The pairing result matrix Mmxn, denoting n pairing results, is randomly initialized with 0 or 1, each column of the matrix represents the pairing result of the m conflicting bases. In the j-th pairing result, if M(i,j) = 1, it means the predicted result of Adaptive LSTM of i-th conflicting base is retained, if M(i,j) = 0, it means the predicted result of Adaptive LSTM of i-th conflicting base is not accepted and S(i) should be set as 0 to classify this base to unpaired base.

Correct(M[:,j]) is to correct the j-th pairing result according to the j-th column of M: y’ is a copy of y, in the j-th pairing result, for each conflicting base, if M(i,j) = 1and the y (Id(i))-th base in primary sequence is conflicting base or unpaired base, keep y’(Id(i)) and set y’(y (Id(i))) = Id(i), else set y’(Id(i)) = 0.

Reducing unmatched pairs is to correct the predicted result according to the two conditions.

In Calculate_energy(y’), E(j) is the free energy of the j-th pairing result. And Mbest is the structure with lowest free energy in M till now.

Change each pairing result: for each base of each pairing result, if M(i,j) = Mbest(j), set M(i,j) = 1-M(i,j) in a low possibility p1, else set M(i,j) = 1-M(i,j) in a high possibility p2.

Evaluation metrics

Accuracy (ACC) is a commonly used evaluation metrics in classification. Sensitivity (SEN) and specificity (PPV) are commonly used in RNA secondary structure prediction [30]. Matthews correlation coefficient (MCC) is an evaluation metrics that combines sensitivity and specificity. This paper uses SEN, PPV, MCC and ACC to evaluate the model, they are calculated as follows:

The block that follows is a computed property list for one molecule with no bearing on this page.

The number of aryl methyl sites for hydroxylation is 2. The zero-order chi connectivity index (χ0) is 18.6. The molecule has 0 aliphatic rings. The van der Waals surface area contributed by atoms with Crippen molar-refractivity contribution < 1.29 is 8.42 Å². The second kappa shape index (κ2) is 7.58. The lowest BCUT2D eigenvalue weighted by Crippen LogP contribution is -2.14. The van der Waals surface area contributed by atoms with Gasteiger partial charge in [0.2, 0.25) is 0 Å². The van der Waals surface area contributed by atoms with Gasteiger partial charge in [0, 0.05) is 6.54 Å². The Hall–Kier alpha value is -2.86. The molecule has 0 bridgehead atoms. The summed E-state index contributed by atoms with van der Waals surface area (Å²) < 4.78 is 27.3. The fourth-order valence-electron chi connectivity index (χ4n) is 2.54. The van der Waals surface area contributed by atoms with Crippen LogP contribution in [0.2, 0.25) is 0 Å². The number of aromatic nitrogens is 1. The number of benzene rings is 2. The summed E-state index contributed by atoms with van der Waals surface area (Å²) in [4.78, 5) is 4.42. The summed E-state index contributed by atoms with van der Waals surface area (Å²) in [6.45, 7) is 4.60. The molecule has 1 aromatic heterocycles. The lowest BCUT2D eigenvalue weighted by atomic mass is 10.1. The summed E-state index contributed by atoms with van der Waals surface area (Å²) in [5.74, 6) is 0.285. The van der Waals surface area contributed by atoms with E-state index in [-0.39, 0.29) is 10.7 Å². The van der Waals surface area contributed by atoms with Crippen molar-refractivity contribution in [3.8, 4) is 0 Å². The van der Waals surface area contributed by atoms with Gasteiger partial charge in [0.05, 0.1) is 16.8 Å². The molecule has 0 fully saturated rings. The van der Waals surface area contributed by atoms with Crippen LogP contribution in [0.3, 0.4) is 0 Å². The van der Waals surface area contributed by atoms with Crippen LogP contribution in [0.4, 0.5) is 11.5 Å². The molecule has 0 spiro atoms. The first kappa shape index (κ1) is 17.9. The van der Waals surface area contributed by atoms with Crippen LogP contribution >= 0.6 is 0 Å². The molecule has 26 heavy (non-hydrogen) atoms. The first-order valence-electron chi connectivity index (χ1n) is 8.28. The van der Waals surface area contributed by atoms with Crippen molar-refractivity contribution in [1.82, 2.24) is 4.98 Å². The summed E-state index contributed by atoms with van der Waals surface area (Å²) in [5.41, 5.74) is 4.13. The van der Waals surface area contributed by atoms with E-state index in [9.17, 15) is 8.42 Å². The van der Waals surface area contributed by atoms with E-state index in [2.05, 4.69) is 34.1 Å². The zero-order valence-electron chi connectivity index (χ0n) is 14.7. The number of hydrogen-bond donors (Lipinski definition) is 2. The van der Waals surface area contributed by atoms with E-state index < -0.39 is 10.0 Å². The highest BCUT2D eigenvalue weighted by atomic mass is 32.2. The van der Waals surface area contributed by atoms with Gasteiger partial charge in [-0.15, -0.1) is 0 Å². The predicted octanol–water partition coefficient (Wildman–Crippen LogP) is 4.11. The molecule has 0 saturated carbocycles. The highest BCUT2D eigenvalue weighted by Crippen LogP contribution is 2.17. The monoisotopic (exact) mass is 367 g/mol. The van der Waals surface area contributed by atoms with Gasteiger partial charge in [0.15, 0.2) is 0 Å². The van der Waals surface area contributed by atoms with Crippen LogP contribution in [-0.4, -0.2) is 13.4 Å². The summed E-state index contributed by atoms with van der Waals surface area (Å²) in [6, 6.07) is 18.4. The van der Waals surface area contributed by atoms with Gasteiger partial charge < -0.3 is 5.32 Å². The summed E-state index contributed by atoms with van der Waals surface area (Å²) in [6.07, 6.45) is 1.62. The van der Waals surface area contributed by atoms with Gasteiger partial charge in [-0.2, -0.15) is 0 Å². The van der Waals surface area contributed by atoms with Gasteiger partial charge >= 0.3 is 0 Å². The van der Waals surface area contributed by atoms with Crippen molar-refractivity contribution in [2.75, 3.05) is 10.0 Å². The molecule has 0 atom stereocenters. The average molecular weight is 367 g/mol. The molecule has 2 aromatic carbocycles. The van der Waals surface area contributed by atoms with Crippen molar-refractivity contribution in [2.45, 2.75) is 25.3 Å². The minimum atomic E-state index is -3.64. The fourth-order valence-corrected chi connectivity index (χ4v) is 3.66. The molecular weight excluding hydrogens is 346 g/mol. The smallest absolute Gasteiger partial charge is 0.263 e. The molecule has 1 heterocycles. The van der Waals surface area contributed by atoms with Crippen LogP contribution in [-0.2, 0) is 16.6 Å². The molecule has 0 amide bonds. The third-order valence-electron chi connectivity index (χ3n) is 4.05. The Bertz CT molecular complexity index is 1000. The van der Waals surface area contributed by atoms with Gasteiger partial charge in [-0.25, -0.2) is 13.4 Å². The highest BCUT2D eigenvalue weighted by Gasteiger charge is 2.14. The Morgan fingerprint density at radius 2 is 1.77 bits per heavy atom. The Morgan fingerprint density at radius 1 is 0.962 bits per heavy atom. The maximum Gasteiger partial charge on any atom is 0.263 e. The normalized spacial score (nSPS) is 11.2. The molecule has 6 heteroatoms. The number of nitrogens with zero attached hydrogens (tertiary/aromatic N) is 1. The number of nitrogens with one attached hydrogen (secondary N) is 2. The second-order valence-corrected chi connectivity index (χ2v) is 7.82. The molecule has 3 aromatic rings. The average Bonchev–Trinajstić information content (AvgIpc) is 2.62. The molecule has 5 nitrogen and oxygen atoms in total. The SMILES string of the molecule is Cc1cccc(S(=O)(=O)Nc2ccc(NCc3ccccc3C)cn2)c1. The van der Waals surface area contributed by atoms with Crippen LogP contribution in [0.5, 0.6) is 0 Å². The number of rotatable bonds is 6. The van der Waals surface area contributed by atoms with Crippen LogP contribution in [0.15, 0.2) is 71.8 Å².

$$ sen=\frac{TP}{TP+ FN} $$
(3)
$$ ppv=\frac{TP}{TP+ FP} $$
(4)
$$ mcc=\frac{TP\times TN- FP\times FN}{\sqrt{\left( TP+ FP\right)\left( TP+ FN\right)\left( TN+ FP\right)\left( TN+ FN\right)}} $$
(5)
$$ acc=\frac{TP+ TN}{TP+ TN+ FP+ FN} $$
(6)

Where TP (true positives) means the number of correctly predicted bases; FN (false negatives) means the number of bases that are not correctly predicted; FP (false negatives) means the number of unpaired bases that predicted to be paired; TN (true negatives) means the number of correctly predicted unpaired bases [31]. The range of SEN, PPV and ACC is between 0 and 1, while the range MCC is between − 1 and 1, and the higher these evaluation metrics are, the better the model is.

Results and discussion

Dataset. The dataset of this paper comes from authoritative dataset RNA STRAND [32], including five subsets: TMR (The tmRNA website [33]),SPR (Sprinzl tRNA Database [34]),SRP (Signal recognition particle database [35]),RFA (The RNA family database [36])and ASE (RNase P Database [37]).There are 2493 sequences in the 5 datasets, the maximum and average length is 553 and 267.37 respectively. The number of sequences, the average sequence length, the minimum length and the maximum length are shown in Table 1. 90% of these sequences are randomly selected as training data and the rest 10% are testing data.